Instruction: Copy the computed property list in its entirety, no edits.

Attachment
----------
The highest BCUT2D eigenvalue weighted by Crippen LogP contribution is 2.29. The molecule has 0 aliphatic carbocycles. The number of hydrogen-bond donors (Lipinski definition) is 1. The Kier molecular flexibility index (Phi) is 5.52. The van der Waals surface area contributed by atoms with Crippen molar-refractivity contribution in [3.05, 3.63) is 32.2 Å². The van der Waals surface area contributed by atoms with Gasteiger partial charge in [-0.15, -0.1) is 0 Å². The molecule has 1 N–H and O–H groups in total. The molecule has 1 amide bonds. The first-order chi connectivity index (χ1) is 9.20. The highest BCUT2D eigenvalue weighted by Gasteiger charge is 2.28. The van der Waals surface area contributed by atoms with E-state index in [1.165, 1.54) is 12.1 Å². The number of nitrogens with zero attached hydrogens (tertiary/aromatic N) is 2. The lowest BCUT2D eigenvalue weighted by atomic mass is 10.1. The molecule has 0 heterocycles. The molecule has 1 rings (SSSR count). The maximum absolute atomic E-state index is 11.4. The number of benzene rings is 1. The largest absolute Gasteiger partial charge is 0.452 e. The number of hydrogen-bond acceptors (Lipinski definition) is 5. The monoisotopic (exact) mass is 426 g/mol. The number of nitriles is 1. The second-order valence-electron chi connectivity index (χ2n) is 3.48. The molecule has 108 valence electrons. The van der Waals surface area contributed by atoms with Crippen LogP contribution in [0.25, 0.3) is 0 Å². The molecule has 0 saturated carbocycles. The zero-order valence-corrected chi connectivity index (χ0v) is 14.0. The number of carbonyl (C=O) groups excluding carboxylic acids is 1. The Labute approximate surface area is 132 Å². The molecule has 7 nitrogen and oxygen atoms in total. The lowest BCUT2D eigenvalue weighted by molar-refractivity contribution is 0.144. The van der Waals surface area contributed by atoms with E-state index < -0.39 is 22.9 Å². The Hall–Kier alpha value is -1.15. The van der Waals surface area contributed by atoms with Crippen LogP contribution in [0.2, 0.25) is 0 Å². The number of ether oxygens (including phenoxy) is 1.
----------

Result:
The highest BCUT2D eigenvalue weighted by Crippen LogP contribution is 2.29. The molecule has 0 aliphatic carbocycles. The number of hydrogen-bond donors (Lipinski definition) is 1. The Kier molecular flexibility index (Phi) is 5.52. The van der Waals surface area contributed by atoms with Crippen molar-refractivity contribution in [3.05, 3.63) is 32.2 Å². The van der Waals surface area contributed by atoms with Gasteiger partial charge in [-0.15, -0.1) is 0 Å². The molecule has 1 N–H and O–H groups in total. The molecule has 1 amide bonds. The first-order chi connectivity index (χ1) is 9.20. The highest BCUT2D eigenvalue weighted by Gasteiger charge is 2.28. The van der Waals surface area contributed by atoms with E-state index in [1.165, 1.54) is 12.1 Å². The number of nitrogens with zero attached hydrogens (tertiary/aromatic N) is 2. The lowest BCUT2D eigenvalue weighted by atomic mass is 10.1. The molecule has 0 heterocycles. The molecule has 1 rings (SSSR count). The maximum absolute atomic E-state index is 11.4. The number of benzene rings is 1. The largest absolute Gasteiger partial charge is 0.452 e. The number of hydrogen-bond acceptors (Lipinski definition) is 5. The monoisotopic (exact) mass is 426 g/mol. The number of nitriles is 1. The second-order valence-electron chi connectivity index (χ2n) is 3.48. The molecule has 108 valence electrons. The van der Waals surface area contributed by atoms with Crippen LogP contribution in [0.25, 0.3) is 0 Å². The molecule has 0 saturated carbocycles. The zero-order valence-corrected chi connectivity index (χ0v) is 14.0. The number of carbonyl (C=O) groups excluding carboxylic acids is 1. The Labute approximate surface area is 132 Å². The molecule has 7 nitrogen and oxygen atoms in total. The lowest BCUT2D eigenvalue weighted by molar-refractivity contribution is 0.144. The van der Waals surface area contributed by atoms with E-state index < -0.39 is 22.9 Å². The Hall–Kier alpha value is -1.15. The van der Waals surface area contributed by atoms with Crippen LogP contribution in [0.2, 0.25) is 0 Å². The number of ether oxygens (including phenoxy) is 1.